Albert J. Langer, founder of Langer's Delicatessen-Restaurant, whose succulent hand-cut pastrami on hot rye bread, topped with Gulden's mustard, won praise as the finest hot pastrami sandwich in America -- or the world, depending on the critic -- died Sunday in Agoura from complications of old age. He was 94.
Langer's Delicatessen marked its 60th anniversary nearly two weeks ago with a celebration that included accolades for the deli's food and its survival. Long after the Jewish community moved on and other business owners packed up and left, driven away by the neighborhood's high crime rate, Langer kept his business open at 7th and Alvarado streets, adjacent to MacArthur Park.
The intersection will be named Langer's Square in his honor next year.
"This place never gave up on the community," Los Angeles City Councilman Dennis Zine said to the crowd at the 60th anniversary celebration.
Langer's persistence paid off in 1993, when the Metro Red Line subway opened its westbound stop not far from his deli. The subway rescued Langer's Delicatessen, depositing long lines of hungry downtown workers to its door at lunchtime.
Such twists in the story of Langer's Delicatessen led Los Angeles Times staff writer David Shaw to describe the deli in a narrative tribute as "a living microcosm of the Los Angeles story, from dramatic post-war growth through all the triumphs and tribulations, changes and challenges that have followed...."
Langer was born Jan. 6, 1913, in Newark, N.J., to Russian immigrants. Because his birth certificate was not registered until Jan. 23, the later date was used as his official birthday.
Langer learned the deli business early. He earned the money needed to pay for his $35 bar mitzvah by working at a local delicatessen, thus learning a trade that would last him a lifetime. Langer plied his trade after graduating from high school, traveling to New York's Catskills in the summer and Miami Beach in the winter to work at delicatessens.
Langer moved to California in 1937 and eventually settled in Los Angeles. While working at a deli, he met and married Jean Grace Irma Stearn. The couple had two children.
After a stint in the Army and a few unsuccessful business endeavors, Langer took over a small 12-seat deli shop to open Langer's Delicatessen in 1947. Although the couple worked long hours, the deli soon became a gathering place in the Jewish community and an important stop for new residents.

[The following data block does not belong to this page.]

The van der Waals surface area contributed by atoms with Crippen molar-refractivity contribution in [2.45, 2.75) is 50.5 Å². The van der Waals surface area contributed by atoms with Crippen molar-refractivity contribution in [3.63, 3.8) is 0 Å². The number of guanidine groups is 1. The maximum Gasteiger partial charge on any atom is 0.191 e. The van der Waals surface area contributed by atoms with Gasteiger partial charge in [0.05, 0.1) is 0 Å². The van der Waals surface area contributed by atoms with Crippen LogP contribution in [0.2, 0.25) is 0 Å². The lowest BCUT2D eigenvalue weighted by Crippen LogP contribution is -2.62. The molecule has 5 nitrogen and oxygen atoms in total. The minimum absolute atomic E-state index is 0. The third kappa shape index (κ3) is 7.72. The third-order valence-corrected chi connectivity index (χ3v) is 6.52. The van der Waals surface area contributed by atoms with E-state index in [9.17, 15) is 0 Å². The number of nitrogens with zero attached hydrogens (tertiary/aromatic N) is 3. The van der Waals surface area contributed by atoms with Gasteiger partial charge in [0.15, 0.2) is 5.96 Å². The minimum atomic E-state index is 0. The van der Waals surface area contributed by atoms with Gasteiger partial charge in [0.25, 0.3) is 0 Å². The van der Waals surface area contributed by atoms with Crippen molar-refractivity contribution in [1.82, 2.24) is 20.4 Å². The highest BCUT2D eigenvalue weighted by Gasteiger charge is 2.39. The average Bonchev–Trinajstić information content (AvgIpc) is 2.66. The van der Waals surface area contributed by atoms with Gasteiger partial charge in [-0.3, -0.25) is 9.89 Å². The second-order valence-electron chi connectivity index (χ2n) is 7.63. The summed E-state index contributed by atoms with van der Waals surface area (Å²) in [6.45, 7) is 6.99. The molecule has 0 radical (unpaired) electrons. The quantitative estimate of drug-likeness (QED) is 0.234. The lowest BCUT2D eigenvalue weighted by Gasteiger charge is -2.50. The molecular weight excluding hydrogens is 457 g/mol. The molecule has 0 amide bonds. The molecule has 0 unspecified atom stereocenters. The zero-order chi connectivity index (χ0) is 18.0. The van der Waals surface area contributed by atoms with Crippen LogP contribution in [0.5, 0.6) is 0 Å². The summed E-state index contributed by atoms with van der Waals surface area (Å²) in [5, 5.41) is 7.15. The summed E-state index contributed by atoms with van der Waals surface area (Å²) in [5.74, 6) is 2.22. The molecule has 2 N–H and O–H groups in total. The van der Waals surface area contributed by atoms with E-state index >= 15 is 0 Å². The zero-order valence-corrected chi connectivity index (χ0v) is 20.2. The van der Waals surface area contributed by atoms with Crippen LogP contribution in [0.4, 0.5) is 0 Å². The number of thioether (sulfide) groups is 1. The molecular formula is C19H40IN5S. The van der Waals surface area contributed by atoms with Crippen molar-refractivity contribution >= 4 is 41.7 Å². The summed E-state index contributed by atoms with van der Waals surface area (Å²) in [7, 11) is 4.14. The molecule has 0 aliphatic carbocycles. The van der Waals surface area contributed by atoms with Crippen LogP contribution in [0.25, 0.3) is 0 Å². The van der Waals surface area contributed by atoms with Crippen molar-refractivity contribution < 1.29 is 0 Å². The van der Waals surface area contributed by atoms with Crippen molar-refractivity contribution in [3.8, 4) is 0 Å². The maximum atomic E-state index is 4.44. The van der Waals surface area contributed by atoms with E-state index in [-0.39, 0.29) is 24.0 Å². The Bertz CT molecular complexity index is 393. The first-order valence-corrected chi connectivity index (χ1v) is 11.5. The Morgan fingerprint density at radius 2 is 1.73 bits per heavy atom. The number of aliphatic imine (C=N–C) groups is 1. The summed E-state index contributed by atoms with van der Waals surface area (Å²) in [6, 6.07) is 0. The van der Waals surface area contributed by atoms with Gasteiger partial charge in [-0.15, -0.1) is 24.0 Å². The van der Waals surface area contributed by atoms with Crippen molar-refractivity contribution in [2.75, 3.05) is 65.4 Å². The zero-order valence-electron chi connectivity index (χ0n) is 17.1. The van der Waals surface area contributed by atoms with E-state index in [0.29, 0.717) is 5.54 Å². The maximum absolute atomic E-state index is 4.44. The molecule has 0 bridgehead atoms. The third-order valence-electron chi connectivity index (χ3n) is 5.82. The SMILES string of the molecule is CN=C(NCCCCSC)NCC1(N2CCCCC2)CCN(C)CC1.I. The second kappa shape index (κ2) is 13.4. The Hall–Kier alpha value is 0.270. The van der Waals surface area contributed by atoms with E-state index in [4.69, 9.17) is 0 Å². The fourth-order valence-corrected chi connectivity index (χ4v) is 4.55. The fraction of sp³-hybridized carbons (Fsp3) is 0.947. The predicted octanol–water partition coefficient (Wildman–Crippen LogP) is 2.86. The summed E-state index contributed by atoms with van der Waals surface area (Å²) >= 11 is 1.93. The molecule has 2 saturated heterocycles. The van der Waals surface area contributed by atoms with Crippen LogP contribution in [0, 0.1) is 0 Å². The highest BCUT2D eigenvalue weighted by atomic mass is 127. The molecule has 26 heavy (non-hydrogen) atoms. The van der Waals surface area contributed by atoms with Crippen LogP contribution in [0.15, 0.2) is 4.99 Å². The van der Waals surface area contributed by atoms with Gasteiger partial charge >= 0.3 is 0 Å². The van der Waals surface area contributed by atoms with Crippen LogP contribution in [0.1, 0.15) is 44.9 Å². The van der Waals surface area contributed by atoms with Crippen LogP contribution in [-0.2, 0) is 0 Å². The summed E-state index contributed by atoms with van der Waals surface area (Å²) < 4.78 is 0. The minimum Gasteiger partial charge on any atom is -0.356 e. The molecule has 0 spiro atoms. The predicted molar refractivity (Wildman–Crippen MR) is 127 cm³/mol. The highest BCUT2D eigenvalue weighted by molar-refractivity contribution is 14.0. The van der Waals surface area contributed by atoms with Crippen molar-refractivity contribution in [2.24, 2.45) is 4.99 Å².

"The Jewish people when they came here came to those boarding houses, the hotels, the small ones," Langer told The Times in 1986, gesturing toward MacArthur Park.
"They come here to decide where they were going to live.... They rent a hotel room and then they'd be out in the living room, in the park, all day."
As the restaurant prospered, Langer bought adjacent properties and expanded the deli in 1952 and 1968, upgrading the small shop to a 135-seat, 4,300-square-foot enterprise.
In the late 1980s and '90s, when Latinos filled the community that once teemed with Jews and when poverty and drug peddlers replaced prosperity, Langer adjusted by changing the deli's hours and offering curbside service. With the arrival of the subway, even more generations of city residents developed a history with Langer's.
His son, Norm Langer, who began working in the deli in 1962 and assumed more responsibility for day-to-day operation with the passing years, now runs the business that remains a family affair.
In his later years, Al Langer continued to spend part of the day at the deli, reading his newspaper, greeting customers, watching the cycles of his customers' lives.
"It's fascinating," he said in a 1986 Times article. "They come in as children, they get married and they bring in their children. And the older people that used to come in, they disappear. Little by little, they're gone...."
The constant at Langer's Delicatessen is good food. The expansive menu includes fried kippers, corned beef, New York steak, and livers and onion. But the deli's hot pastrami sandwich sent critics searching for superlatives. Part of the secret, Langer said, was that the pastrami is steamed tender for hours and hand-sliced. Hot rye bread is the other key.
Writing in the New Yorker in 2002, critic Nora Ephron praised the sandwich as the finest in the world and "in short, a work of art."
"The rye bread, faintly sour, perfumed with caraway seeds, lightly dusted with cornmeal, is as good as any rye bread on the planet, and Langer's puts about seven ounces of pastrami on it, the proper proportion of meat to bread.
"The resulting sandwich, slathered with Gulden's mustard, is an exquisite combination of textures and tastes. It's soft but crispy, tender but chewy, peppery but sour, smoky but tangy. It's a symphony orchestra, different instruments brought together to play one perfect chord."
If Langer's Delicatessen were in New York, the critic opined, "it would be a shrine." As it was, people from New York and other distant locales came to determine whether the deli indeed deserved its lofty reputation.
"We did," Langer told The Times. "They were never disappointed."
Langer is survived by his son, Norm Langer of Woodland Hills; a daughter, Laurie Bernie of Agoura; grandchildren Darren Langer of Calabasas; Trisha Langer of Sherman Oaks; Emily Alexandrian of Agoura Hills; and Shauna Lester of Agua Dulce. His wife died in 2004.
Langer's funeral is scheduled for 11 a.m. Thursday at Eden Memorial Park, 11500 Sepulveda Blvd., Mission Hills.